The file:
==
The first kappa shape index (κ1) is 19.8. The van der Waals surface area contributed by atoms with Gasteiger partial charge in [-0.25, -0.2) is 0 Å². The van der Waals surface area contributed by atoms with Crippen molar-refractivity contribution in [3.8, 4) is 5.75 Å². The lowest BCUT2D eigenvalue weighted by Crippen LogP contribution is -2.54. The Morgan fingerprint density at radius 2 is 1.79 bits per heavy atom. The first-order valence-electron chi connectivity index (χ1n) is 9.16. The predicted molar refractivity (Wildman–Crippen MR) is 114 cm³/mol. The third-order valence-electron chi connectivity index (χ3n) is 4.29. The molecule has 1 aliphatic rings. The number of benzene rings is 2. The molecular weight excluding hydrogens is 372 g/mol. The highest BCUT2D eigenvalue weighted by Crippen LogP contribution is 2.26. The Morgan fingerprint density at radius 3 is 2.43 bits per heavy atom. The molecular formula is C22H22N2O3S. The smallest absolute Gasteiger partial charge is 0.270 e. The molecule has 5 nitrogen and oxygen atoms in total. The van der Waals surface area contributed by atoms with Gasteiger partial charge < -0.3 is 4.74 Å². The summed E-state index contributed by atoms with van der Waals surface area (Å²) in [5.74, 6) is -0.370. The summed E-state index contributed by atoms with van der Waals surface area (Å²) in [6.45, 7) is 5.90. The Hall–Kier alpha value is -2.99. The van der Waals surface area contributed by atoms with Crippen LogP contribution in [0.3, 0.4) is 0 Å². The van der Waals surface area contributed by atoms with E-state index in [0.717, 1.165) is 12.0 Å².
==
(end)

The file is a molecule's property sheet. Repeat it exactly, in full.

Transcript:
The first kappa shape index (κ1) is 19.8. The van der Waals surface area contributed by atoms with Gasteiger partial charge in [-0.25, -0.2) is 0 Å². The van der Waals surface area contributed by atoms with Crippen molar-refractivity contribution in [3.8, 4) is 5.75 Å². The lowest BCUT2D eigenvalue weighted by Crippen LogP contribution is -2.54. The Morgan fingerprint density at radius 2 is 1.79 bits per heavy atom. The first-order valence-electron chi connectivity index (χ1n) is 9.16. The predicted molar refractivity (Wildman–Crippen MR) is 114 cm³/mol. The third-order valence-electron chi connectivity index (χ3n) is 4.29. The molecule has 1 aliphatic rings. The number of benzene rings is 2. The molecular weight excluding hydrogens is 372 g/mol. The highest BCUT2D eigenvalue weighted by Crippen LogP contribution is 2.26. The Morgan fingerprint density at radius 3 is 2.43 bits per heavy atom. The molecular formula is C22H22N2O3S. The smallest absolute Gasteiger partial charge is 0.270 e. The molecule has 5 nitrogen and oxygen atoms in total. The van der Waals surface area contributed by atoms with Gasteiger partial charge < -0.3 is 4.74 Å². The summed E-state index contributed by atoms with van der Waals surface area (Å²) in [5.74, 6) is -0.370. The summed E-state index contributed by atoms with van der Waals surface area (Å²) in [6.45, 7) is 5.90. The Hall–Kier alpha value is -2.99. The van der Waals surface area contributed by atoms with Crippen LogP contribution in [0.3, 0.4) is 0 Å². The van der Waals surface area contributed by atoms with E-state index in [0.717, 1.165) is 12.0 Å².